Pragmatic and promiscuous: explaining the rise of competitive political militias across Africa

Raleigh, Clionadh (2016) Pragmatic and promiscuous: explaining the rise of competitive political militias across Africa. Journal of Conflict Resolution, 60 (2). pp. 283-310. ISSN 0022-0027

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Abstract

Across African states, militias have become one of the main agents of political violence, accounting for a third of all recent conflict. Militia violence is attributed to cultural reactions to disorder, failing and predatory states, and local cleavages which emerge during civil wars. However, activity largely occurs in democratizing states without civil wars. This article presents a typology of militias based on their local roles and actions and an explanation for the prevalence of “competition militias.” Changes in macro politics ushered in a new era of conflict and fragmentation among political elites; militias operate as private armies for these elites. The goal of this violence is to alter the political landscape, increase power for patrons, protect supportive communities, and hinder opponents. Incentives within African democratic institutions reward the use of force by elites. As a result, African democracies, and states transitioning into democracy, are not likely to be internally peaceful. Furthermore, the dominant type of conflict across African states shifts to accommodate the goals of violent agents within modern political contexts.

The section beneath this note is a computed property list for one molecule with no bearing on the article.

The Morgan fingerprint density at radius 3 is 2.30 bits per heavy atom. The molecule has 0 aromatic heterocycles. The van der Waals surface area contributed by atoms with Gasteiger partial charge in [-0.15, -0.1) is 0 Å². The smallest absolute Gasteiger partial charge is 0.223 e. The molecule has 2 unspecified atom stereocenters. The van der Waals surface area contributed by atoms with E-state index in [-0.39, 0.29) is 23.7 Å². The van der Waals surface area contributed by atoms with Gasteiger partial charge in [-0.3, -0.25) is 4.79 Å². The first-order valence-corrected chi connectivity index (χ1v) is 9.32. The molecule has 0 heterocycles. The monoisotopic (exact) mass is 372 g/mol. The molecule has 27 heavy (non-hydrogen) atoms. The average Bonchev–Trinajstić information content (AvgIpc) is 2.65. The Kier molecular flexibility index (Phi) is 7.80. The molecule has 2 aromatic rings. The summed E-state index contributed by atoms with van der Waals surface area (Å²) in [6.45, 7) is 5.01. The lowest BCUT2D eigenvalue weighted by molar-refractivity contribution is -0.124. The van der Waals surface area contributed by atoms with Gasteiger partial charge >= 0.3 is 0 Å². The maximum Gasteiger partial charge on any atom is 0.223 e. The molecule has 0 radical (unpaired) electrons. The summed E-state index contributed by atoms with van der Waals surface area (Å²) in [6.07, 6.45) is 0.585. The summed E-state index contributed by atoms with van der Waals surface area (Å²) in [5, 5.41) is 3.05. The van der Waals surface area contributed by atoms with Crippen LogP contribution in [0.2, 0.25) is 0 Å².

Item Type: Article
Schools and Departments: School of Global Studies > Geography
Depositing User: Sharon Krummel
Date Deposited: 06 Feb 2017 16:03
Last Modified: 06 Feb 2017 16:03
URI: http://sro.sussex.ac.uk/id/eprint/66637
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